Created by: gwideman, Mar 26, 2014 2:03 am
Revised by: gwideman, Apr 7, 2015 9:20 pm (4 revisions)

Overview

This page collects notes on the USB-to-serial interfaces that are commonly used so that a USB-equipped host computer can talk to the UART I/O on an Arduino or AVR. This is the customary way for a host to talk to the Arduino or AVR's bootloader software, and also to carry on host-AVR serial communications in general.
When communicating with AVR/Arduino bootloader software, in addition to the transmit and receive signals, the host software also manipulates the DTR line, which is expected to activate the AVR chip's Reset line.

Representative USB-to-serial wiring and connectors

Arduino typical internal connections

Numerous Arduinos were made with a USB-to-serial interface implemented using an FTDI chip, such as FT232RL. Typical connections:
FT232 func
Direction
ATmega func
Comment
TXD
-->
RXD/PD0
Shield D0
RXD
<--
TXD/PD1
Shield D1
DTR#
-->
Capacitor to Reset

RTS#
-->?
Resistor to Reset
RTS direction should match DTR
Other Arduinos implement the USB-to-serial interface with a second USB-capable AVR.
USB-to-serial AVR func
Direction
Main ATmega func
Comment
TXD
-->
RXD/PD0
Shield D0
RXD
<--
TXD/PD1
Shield D1
DTR#
-->
Capacitor to Reset

Adafruit/FTDI USB-to-TTL232 cable

AKA "Virtual COM port", or "Serial over USB"
Adafruit Product FTDI TTL-232R 3.3
FTDI product doc
Description claims that the 3.3V model works fine with 5V or 3.3V targets
Pin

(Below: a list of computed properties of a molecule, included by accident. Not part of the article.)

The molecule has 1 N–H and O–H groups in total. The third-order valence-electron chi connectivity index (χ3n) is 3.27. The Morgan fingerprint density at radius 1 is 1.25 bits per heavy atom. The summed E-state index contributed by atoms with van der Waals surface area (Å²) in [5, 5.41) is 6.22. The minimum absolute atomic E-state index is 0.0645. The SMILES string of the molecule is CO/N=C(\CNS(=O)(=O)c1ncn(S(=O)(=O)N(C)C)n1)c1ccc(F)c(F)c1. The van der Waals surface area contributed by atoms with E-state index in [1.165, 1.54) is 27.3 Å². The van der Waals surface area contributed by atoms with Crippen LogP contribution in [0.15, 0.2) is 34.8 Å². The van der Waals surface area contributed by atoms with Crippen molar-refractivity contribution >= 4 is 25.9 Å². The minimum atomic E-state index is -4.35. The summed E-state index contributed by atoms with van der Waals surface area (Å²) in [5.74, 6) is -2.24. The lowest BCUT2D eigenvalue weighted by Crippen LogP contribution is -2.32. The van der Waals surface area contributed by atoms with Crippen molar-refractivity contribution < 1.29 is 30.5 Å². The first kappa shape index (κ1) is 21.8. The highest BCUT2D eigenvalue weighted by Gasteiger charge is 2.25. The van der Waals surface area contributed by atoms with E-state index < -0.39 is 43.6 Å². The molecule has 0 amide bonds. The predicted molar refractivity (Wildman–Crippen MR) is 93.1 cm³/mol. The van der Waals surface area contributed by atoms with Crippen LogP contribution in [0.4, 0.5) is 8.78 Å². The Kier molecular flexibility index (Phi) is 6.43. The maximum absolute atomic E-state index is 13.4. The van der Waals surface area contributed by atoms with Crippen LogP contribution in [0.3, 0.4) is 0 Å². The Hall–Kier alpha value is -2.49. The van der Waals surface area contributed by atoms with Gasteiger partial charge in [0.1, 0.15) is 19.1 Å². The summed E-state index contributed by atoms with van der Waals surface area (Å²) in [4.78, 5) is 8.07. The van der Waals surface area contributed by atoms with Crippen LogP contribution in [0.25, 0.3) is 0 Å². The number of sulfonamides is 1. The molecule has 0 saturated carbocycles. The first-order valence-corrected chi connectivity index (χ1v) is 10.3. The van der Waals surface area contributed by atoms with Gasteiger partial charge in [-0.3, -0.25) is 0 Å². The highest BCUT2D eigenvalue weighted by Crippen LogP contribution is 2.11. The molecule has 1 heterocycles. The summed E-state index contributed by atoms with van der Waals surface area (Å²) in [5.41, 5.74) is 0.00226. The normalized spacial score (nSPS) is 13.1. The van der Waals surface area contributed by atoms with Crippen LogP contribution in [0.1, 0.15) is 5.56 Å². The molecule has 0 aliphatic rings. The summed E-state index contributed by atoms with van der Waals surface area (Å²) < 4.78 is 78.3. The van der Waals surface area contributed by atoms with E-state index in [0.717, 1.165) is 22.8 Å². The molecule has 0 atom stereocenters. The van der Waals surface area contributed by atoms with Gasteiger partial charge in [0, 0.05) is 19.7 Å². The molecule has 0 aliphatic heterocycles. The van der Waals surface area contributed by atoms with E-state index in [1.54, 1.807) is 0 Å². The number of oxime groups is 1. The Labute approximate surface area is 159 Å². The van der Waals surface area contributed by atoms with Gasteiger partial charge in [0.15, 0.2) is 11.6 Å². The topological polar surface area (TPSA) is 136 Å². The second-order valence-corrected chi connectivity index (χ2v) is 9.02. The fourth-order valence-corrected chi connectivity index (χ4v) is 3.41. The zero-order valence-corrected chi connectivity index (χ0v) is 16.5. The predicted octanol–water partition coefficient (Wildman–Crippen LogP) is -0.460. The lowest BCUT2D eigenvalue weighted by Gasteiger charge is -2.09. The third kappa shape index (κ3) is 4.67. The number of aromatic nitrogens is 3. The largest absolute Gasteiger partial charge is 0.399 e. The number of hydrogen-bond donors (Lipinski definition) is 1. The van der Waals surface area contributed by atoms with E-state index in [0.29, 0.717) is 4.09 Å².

Function
Descr
1
Gnd

2
CTS#
Handshake in
3
VCC

4
TXD
Out
5
RXD
In
6
RTS#
Handshake out
USB Driver:

Adafruit FTDI friend

Product Docs
Same pinouts as FTDI cable. Uses same FTDI TTL-232R chip:
  • Signal and power can be switched between 3.3V and 5V using jumper pads.
  • Description says the default 3.3V setting worked fine with either.
  • There are jumper pads to assign pin 6 to DTR instead of RTS. Alternatively, a wire can be soldered to the DTR pad to bring it out separately.
Docs

Boarduino input

What does Boarduino-DC expect on its serial input connector?
Pin
Function
Descr
1
Gnd
Gnd?
2
Gnd
Handshake in
3
VCC

4
Rx
In
5
Tx
Out
6
RTS#

Pololu AVR Programmer

Product Pinout
It's not clear which end of the row of pins (hole) is pin 1. I chose the +5V end
Pin
Function
Descr
1
+5V

2
Gnd

3
Rx
In
4
Tx
Out
5
A

6
B

A and B can be configured as various handshake inputs and outputs, including DTR and CTS
Anyhow, pin order not compatible with standard-ish FTDI cable, but obviously could be fixed in the connecting cable.

Hot-wiring an Arduino to hijack its USB-Serial capability

It should be possible to hijack the USB-serial chip in Arduinos that have them.
  • Tx and Rx appear as D0 and D1 on the shield connectors
  • DTR-reset signal appears as Reset on the ICSP connector
The main problems:
  • While we're hijacking the donor Arduino's serial functionality, we don't want the donor's AVR to respond to serial activity. Especially if the serial activity is to load a program to some target AVR.
    • On an Arduino with a socketed main AVR, obviously we could remove it. Otherwise...
    • We could cut traces
    • We could ISP-program a "do nothing" "boot" program into the donor AVR. Then Tx, Rx and DTR/Reset can be used freely, I think
      • Not sure if this is possible, since the ISP sequence of hardware signals presumably initiates programming regardless of previously-programmed code. Hmmm.
      • Perhaps a variant bootloader that immediately while booting reads a jumper that selects between "inert" and "normal bootloader" behavior.
      • Better yet, the modified bootloader could include code that monitors Rx and Tx activity, and shows some LED activity
  • Not clear whether the driver that knows how to operate the FTDI (in some Arduinos) or USB-serial AVR (in other Arduinos) would be happy if the donor's serial chip is talking to some other AVR type.
    • The hope would be that with the donor AVR knocked out, the serial chip would just look to the driver like any "FTDI cable".